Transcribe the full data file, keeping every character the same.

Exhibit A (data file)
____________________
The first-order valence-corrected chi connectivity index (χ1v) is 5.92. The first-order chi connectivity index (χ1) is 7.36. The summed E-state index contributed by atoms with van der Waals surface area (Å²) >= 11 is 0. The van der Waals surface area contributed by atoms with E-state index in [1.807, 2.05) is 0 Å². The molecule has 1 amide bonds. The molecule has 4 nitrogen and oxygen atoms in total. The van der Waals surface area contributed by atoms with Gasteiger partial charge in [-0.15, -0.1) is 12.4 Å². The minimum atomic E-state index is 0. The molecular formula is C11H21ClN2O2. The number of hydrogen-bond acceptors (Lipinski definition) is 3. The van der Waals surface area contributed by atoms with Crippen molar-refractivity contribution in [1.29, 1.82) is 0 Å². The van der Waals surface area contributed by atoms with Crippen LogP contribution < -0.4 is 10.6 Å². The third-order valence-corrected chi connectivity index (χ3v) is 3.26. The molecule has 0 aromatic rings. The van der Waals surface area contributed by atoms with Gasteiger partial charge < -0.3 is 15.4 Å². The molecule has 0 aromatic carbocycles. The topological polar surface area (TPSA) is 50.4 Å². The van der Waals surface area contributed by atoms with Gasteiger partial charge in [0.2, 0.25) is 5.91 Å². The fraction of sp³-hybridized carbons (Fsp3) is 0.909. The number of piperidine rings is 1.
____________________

The first-order valence-corrected chi connectivity index (χ1v) is 5.92. The first-order chi connectivity index (χ1) is 7.36. The summed E-state index contributed by atoms with van der Waals surface area (Å²) >= 11 is 0. The van der Waals surface area contributed by atoms with E-state index in [1.807, 2.05) is 0 Å². The molecule has 1 amide bonds. The molecule has 4 nitrogen and oxygen atoms in total. The van der Waals surface area contributed by atoms with Gasteiger partial charge in [-0.15, -0.1) is 12.4 Å². The minimum atomic E-state index is 0. The molecular formula is C11H21ClN2O2. The number of hydrogen-bond acceptors (Lipinski definition) is 3. The van der Waals surface area contributed by atoms with Crippen molar-refractivity contribution in [1.29, 1.82) is 0 Å². The van der Waals surface area contributed by atoms with Crippen LogP contribution < -0.4 is 10.6 Å². The third-order valence-corrected chi connectivity index (χ3v) is 3.26. The molecule has 0 aromatic rings. The van der Waals surface area contributed by atoms with Gasteiger partial charge < -0.3 is 15.4 Å². The molecule has 0 aromatic carbocycles. The topological polar surface area (TPSA) is 50.4 Å². The van der Waals surface area contributed by atoms with Gasteiger partial charge in [0.2, 0.25) is 5.91 Å². The fraction of sp³-hybridized carbons (Fsp3) is 0.909. The number of piperidine rings is 1.